Today, Goldstein has a personal piece with some comments about LA president Alex Caputo-Pearl and touches in his being in the first Teach for America class - something never mentioned and I think pertinent because he has turned against so much of what they stand for.
Jeff Bryant has been uncovering ed deform for years and here he focuses on the charter school issue in the strike.

LA Teachers on Charter Schools:  LA teachers make the case that charter schools are an existential threat to public education

Truth is, the financials of charter schools have never added up.
I spoke with teachers on the picket lines during the Los Angeles teacher strike about why they made curbing charter schools part of their demands...
https://www.salon.com/2019/01/25/los-angeles-teachers-make-the-case-that-charter-schools-are-an-existential-threat-to-public-education_partner/
The left press on the whole is raving about the magnificent victory - see ISO view in Socialist Worker by Gillian Russom - written the night of the settlement and she didn't have time to peruse the contract in depth.

My right wing buddy Mike Antonucci, who writes for the despicable 74 and its front LA School Report, dilutes the victory. But as always, Mike uncovers some interesting issues.

Antonucci: Things you might not know about the Los Angeles teacher contract

Mike Antonucci | January 29, 2019

*Updated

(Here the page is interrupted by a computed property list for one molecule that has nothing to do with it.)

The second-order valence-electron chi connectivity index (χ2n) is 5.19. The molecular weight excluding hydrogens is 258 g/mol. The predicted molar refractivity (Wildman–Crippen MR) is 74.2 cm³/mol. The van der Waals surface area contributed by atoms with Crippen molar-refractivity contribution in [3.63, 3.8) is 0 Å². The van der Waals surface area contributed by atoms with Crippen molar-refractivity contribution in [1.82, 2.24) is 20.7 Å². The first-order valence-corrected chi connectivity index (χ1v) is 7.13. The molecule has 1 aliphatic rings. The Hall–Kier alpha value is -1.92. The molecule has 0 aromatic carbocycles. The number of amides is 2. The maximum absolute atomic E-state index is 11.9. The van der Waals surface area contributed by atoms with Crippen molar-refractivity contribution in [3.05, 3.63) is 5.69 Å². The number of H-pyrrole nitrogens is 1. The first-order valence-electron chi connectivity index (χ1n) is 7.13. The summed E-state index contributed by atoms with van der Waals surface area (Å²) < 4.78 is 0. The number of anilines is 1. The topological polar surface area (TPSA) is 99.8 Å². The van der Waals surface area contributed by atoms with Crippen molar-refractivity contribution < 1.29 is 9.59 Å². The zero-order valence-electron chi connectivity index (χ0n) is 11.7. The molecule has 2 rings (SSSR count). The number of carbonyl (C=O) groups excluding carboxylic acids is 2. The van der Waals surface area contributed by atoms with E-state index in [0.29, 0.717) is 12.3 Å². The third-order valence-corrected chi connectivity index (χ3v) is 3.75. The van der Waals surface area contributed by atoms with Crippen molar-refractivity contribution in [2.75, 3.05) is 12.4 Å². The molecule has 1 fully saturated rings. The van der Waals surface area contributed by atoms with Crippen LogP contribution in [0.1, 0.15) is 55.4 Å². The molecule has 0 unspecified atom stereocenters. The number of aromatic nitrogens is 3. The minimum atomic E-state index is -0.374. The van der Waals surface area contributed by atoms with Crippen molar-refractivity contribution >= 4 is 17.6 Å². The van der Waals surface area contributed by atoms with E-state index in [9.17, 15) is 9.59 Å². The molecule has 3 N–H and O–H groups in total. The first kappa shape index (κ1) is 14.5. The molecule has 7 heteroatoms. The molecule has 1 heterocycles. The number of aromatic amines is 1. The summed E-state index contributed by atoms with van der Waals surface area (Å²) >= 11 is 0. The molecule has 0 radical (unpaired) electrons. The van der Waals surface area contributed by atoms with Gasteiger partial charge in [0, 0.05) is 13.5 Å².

The 40-page tentative agreement reached between L.A. Unified and United Teachers Los Angeles in the early hours of Jan. 22 has a lot of details and dense contract language. Teachers did not have much time to read and digest it before they had to vote, and most of Los Angeles was happy just to get them back to work.
Whether the contract is a good or bad deal for one side or the other is a value judgment that is now moot. Both sides agreed to it, and now we all will have to enjoy or live with the result.
UTLA members last week ratified the agreement, and the school board unanimously voted to ratify it Tuesday afternoon.
Behind the broad claims of what the contract does are some facts that haven’t been clearly highlighted in the reporting. For example, there are actually two tentative agreements.
This is important because of its effect — or more accurately, lack of an effect — on the current school year. The two sides signed a half-page agreement covering the 2017-18 school year and the current 2018-19 school year. It has only one new provision, which is the two pay increases on the salary schedule, three percent for last year and another three percent for this year. All the remaining language from the 2014-17 collective bargaining agreement remains unchanged.